Germany’s opposition Social Democrats and Green Party called for Chancellor Angela Merkel’s government to make changes to planned renewable energy subsidies to promote onshore wind and repowering projects.
Onshore turbine operators will see aid slide by an additional 1.5 percent in 2012, the Environment Ministry said in a draft law published June 6 on its website. The bonus for repowering, replacing turbines with new models with higher generation capacity, will be limited to units that started by 2001 and pose a problem to the network, it said.
“If you design it like this, then we won’t achieve the potential of renewable energy,” SPD parliamentary leader Frank- Walter Steinmeier said in parliament today.
Germany plans to close its nuclear reactors by 2022 after the disaster at the Fukushima station in Japan stoked safety concerns and helped lose Merkel’s party votes. The government is balancing aid for energy from solar panels and wind turbines with the cost for consumers, who will finance the shift through higher power bills.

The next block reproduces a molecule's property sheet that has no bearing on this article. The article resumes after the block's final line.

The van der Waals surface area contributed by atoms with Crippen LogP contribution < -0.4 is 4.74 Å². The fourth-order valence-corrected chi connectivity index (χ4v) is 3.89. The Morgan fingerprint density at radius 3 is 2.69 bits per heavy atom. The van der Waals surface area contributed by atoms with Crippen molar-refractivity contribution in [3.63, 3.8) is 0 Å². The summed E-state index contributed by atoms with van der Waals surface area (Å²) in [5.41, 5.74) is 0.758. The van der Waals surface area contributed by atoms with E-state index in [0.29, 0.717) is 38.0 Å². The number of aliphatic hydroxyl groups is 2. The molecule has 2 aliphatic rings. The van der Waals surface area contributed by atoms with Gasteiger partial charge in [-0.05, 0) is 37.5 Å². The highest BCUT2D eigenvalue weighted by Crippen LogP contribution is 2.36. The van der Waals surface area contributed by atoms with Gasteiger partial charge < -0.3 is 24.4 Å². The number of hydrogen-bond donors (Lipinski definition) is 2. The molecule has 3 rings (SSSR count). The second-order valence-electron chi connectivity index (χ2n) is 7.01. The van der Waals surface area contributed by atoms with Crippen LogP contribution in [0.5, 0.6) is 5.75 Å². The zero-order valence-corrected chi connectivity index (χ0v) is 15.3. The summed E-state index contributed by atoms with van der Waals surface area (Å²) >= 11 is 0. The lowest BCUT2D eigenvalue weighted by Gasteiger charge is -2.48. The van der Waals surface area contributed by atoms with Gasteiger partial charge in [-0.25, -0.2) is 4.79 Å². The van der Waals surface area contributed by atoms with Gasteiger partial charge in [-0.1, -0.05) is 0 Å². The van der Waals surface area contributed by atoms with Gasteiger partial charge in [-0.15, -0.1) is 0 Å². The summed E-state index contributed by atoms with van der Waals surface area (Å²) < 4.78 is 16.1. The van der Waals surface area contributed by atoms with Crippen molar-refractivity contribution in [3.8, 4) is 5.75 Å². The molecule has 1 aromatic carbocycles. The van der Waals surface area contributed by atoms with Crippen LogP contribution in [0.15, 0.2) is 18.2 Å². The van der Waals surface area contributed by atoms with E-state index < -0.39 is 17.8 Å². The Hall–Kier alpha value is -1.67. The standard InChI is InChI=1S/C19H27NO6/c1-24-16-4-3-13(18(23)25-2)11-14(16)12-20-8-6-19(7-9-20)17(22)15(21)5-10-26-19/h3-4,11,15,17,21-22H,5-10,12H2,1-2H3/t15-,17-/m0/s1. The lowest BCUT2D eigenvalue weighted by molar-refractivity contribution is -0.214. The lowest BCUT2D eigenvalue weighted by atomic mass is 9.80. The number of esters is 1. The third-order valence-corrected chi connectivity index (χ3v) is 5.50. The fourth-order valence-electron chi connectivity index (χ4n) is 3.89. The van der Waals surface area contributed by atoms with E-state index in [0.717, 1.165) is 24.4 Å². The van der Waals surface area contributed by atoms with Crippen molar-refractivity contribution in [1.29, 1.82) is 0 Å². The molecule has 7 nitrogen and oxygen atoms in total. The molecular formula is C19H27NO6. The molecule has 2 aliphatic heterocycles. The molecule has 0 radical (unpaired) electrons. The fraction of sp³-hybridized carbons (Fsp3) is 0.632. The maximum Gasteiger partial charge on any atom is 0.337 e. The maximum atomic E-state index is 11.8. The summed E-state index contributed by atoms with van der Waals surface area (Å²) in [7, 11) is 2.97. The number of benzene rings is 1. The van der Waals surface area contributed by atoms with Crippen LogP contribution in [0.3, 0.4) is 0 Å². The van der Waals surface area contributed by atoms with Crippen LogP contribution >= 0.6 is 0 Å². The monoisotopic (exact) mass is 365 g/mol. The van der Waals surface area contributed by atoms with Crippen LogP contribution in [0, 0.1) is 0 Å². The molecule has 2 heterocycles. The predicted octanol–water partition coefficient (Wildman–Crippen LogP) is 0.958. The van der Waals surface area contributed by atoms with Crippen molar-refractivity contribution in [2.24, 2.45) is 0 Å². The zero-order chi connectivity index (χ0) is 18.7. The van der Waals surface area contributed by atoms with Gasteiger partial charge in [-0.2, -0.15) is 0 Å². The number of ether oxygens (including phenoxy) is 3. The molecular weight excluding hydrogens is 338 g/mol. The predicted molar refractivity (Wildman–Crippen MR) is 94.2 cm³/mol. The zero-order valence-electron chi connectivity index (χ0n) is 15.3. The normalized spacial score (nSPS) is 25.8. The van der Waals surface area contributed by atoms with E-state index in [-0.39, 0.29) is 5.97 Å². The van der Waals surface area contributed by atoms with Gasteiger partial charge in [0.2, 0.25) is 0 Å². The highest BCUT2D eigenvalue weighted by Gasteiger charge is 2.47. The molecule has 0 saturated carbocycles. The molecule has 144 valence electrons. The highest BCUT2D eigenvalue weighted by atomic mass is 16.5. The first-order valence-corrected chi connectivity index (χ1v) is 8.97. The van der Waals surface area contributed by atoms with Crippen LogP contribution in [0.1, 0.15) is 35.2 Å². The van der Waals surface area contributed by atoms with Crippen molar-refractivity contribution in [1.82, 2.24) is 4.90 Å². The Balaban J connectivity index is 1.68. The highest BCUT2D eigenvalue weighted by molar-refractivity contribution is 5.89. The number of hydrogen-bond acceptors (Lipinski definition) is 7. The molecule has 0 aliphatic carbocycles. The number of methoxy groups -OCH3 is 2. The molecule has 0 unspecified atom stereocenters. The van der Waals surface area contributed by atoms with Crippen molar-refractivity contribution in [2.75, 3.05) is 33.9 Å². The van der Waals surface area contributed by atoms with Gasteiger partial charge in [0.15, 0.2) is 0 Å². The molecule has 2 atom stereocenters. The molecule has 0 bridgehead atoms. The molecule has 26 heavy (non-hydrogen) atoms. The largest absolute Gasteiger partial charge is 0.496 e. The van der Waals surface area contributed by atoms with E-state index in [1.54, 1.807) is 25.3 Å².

“Explain to us how you’ll push for the growth of renewable energy at manageable prices if you continue to treat repowering and onshore wind worse than is necessary,” Juergen Trittin, the floor leader for the Greens, said in a speech to Merkel and fellow lawmakers in Berlin.
Cap on Aid
Trittin and Steinmeier spoke after Merkel addressed the lower house of parliament, where lawmakers will today hold a first reading of 10 energy bills, including renewable energy and the country’s nuclear power exit.
The government doesn’t want aid to the renewable energy sector to exceed 3.5 euro-cents a kilowatt-hour in consumer power bills. Merkel plans to boost renewable energy output to 35 percent in 2020 from 17 percent last year.
Wind turbines made up 6.2 percent of Germany’s power supply in 2010 while nuclear accounted for 23 percent, according to the BDEW utility association.
Germany had 21,607 onshore wind turbines with capacity of 27.2 gigawatts as of Dec. 31, according to the BWE German Wind Energy Association’s website.
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